$162 Million Meyer and Renee Luskin Conference Center/UCLA

The University of California’s General Counsel engaged Meyers Nave to help “bulletproof” the Environmental Impact Report for one of UCLA’s highest-profile projects, the 294,000-square-foot $162-million Meyer and Renee Luskin Conference and Guest Center. As expected, opposition groups filed lawsuits raising numerous challenges, including CEQA, zoning and taxation. Our guidance during the EIR administrative process with a focus on anticipating potential litigation was validated in a subsequent series of courtroom victories, culminating in December 2015 when an appellate judge rejected all CEQA claims filed by a community group. We also obtained the dismissal of claims that were filed against the Luskins with a published appellate decision confirming that financial support from private donors is expression protected by the constitutional right of free speech. (Contact Amrit Kulkarni.)

$380 Million Expansion at Santa Clara Valley Medical Center 

Meyers Nave represented Santa Clara Valley Medical Center in its September 2015 breach-of-contract suit against Turner Construction regarding its failure to deliver a project which includes the construction of a 366,000 square foot 168-bed inpatient building, construction of a utility loop, and upgrades to the energy plant. During the course of the Project, there were disputes between the County and Turner regarding compliance with California building codes, workplace safety, quality of construction, and completing the project by the contracted dates. The project broke ground in 2009, in August 2015 Turner projected a final project milestone of November 21, 2016 (429 days late), and the County terminated Turner in September of 2015. In January 2016, Meyers Nave finalized an agreement in which both parties agreed to a collaborative approach to finish the project in a reasonable time frame and a firm commitment on completion costs with additional costs capped at $85 million (independent analysts estimated that the cost to complete could reach $126 million). (Contact Eric Firstman.)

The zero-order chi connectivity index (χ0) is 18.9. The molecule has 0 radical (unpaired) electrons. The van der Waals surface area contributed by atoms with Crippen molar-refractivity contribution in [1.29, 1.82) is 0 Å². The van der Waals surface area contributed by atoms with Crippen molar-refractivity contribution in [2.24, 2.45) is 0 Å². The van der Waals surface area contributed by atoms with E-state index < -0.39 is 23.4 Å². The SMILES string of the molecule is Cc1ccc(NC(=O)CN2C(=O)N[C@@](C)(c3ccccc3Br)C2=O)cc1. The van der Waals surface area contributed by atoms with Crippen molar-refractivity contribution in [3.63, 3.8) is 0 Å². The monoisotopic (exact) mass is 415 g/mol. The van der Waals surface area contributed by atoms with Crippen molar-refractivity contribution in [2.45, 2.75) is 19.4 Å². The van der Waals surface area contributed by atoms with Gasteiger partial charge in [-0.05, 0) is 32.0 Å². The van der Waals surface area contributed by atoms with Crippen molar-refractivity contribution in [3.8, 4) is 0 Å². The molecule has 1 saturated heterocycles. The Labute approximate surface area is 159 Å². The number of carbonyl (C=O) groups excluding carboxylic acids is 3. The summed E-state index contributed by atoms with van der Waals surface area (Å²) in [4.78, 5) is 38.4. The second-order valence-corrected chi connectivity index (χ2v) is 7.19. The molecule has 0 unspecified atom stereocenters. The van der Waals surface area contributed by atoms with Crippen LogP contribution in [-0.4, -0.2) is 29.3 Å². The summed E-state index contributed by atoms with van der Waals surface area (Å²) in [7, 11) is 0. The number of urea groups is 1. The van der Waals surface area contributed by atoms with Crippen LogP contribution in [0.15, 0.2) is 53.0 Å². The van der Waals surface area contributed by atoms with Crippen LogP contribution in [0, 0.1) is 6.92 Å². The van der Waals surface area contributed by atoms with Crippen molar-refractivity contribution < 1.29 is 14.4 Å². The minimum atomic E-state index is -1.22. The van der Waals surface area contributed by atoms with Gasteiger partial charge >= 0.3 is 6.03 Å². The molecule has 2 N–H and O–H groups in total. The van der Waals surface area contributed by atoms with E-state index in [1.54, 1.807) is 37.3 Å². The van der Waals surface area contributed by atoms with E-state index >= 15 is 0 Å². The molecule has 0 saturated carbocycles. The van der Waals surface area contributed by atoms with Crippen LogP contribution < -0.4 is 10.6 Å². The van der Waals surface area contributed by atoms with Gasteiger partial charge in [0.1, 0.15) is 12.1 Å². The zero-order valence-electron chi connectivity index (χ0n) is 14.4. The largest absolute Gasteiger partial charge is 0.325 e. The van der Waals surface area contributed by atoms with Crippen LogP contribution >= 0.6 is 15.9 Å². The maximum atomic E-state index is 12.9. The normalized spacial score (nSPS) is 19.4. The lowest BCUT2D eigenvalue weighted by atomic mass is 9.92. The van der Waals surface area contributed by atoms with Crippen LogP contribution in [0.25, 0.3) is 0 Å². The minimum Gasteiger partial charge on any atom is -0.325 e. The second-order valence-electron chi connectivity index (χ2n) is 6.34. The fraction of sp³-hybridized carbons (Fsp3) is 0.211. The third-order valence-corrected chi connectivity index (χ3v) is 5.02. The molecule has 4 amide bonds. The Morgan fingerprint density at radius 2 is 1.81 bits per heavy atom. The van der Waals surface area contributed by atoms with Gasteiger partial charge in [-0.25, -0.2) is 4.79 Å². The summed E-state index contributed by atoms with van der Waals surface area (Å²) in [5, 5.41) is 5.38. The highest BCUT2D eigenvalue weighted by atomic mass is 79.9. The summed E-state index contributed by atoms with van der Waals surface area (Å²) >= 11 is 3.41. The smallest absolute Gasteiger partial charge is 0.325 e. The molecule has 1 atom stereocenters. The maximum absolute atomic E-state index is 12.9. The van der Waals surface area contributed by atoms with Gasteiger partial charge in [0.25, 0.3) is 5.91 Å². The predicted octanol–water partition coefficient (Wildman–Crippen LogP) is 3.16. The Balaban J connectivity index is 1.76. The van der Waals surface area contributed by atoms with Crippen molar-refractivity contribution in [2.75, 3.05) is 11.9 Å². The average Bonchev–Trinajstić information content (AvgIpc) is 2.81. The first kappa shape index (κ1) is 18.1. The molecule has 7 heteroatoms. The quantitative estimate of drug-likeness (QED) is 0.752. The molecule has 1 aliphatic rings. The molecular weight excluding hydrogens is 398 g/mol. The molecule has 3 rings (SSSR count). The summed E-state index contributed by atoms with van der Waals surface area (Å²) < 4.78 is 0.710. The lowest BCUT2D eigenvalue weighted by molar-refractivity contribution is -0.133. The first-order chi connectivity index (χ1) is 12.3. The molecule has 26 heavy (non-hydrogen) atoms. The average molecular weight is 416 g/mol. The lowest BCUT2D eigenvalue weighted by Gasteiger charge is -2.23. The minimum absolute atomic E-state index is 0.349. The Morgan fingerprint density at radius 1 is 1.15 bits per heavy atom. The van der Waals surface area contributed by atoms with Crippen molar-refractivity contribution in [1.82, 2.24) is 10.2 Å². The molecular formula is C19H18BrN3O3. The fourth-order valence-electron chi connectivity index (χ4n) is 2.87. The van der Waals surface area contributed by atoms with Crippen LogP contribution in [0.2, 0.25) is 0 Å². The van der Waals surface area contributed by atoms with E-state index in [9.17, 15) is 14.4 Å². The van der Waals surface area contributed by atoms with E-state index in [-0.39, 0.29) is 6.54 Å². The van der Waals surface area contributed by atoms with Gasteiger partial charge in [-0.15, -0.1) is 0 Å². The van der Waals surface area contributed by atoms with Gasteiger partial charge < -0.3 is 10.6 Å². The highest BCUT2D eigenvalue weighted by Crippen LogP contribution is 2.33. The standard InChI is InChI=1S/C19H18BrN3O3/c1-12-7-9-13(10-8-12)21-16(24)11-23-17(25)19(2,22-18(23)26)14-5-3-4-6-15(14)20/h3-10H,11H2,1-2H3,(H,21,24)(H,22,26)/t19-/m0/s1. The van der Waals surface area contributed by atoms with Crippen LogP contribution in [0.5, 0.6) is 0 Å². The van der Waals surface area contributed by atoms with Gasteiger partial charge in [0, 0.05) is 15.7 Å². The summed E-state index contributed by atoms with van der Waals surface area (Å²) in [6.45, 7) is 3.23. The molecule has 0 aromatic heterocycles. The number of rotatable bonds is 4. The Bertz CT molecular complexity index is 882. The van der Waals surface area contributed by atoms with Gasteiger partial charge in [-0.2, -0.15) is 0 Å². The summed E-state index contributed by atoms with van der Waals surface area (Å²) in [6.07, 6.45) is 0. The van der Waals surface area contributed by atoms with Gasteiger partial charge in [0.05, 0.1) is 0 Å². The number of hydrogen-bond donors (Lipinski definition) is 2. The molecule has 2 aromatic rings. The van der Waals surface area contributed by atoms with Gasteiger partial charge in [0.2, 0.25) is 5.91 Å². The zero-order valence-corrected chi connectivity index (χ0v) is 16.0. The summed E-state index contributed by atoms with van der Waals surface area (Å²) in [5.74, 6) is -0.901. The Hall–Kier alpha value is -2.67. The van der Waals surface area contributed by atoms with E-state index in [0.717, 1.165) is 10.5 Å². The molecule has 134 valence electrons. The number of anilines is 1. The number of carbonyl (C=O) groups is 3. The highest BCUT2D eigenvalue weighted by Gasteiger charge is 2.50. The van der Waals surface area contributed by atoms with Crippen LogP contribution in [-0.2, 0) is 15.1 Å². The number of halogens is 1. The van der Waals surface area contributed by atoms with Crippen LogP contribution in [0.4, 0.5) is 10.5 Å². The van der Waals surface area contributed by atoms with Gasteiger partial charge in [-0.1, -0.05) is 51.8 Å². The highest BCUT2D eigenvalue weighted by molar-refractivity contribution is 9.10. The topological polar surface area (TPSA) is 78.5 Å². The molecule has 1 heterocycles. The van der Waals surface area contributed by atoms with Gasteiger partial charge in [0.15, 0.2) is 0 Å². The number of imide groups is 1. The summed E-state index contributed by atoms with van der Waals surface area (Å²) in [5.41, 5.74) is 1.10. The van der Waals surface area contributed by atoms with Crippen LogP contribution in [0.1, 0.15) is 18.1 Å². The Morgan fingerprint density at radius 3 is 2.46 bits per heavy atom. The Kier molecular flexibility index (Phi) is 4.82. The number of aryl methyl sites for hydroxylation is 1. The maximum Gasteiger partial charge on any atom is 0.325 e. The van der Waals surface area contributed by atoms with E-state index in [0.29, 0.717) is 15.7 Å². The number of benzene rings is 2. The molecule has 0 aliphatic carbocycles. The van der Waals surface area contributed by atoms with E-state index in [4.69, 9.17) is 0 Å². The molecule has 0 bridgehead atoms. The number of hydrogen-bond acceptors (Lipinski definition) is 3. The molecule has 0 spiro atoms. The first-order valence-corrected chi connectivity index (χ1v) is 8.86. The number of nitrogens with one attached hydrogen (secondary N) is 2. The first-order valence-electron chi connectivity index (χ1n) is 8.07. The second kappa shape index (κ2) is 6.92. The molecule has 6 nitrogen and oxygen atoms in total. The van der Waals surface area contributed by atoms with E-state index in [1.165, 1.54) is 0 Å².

Controversial Adult Entertainment Business Shut Down After 2.5 Year Battle

After a three-week trial, Meyers Nave convinced a judge to grant a permanent injunction to close EyeCandy Showgirls, a business advertising itself as providing “the only nude lap dance in San Diego County.” The defendants in the case – owners of several strip clubs in Southern California – had touted their experience obtaining victories against other municipalities awarding millions in attorney’s fees and damages to the adult use operator. The judge agreed with Meyers Nave that the business was operating unlawfully, was in violation of zoning codes, and was a public nuisance that must be shut down. The trial court also overruled objections and granted the City’s cost bill, which included a trial technician assisting with 350 exhibits, including maps, photos and videos, for a total recovery of $50,000. “This is a significant victory for the city and for the rule of law generally,” said Chula Vista City Attorney Glen Googins. From the beginning, the business falsely misrepresented itself when it stated on its business license that the operation would be a comedy club/restaurant serving light meals with a full-service bar. Meyers Nave also helped Chula Vista update and revise its adult business ordinances. (Contact Deborah Fox.)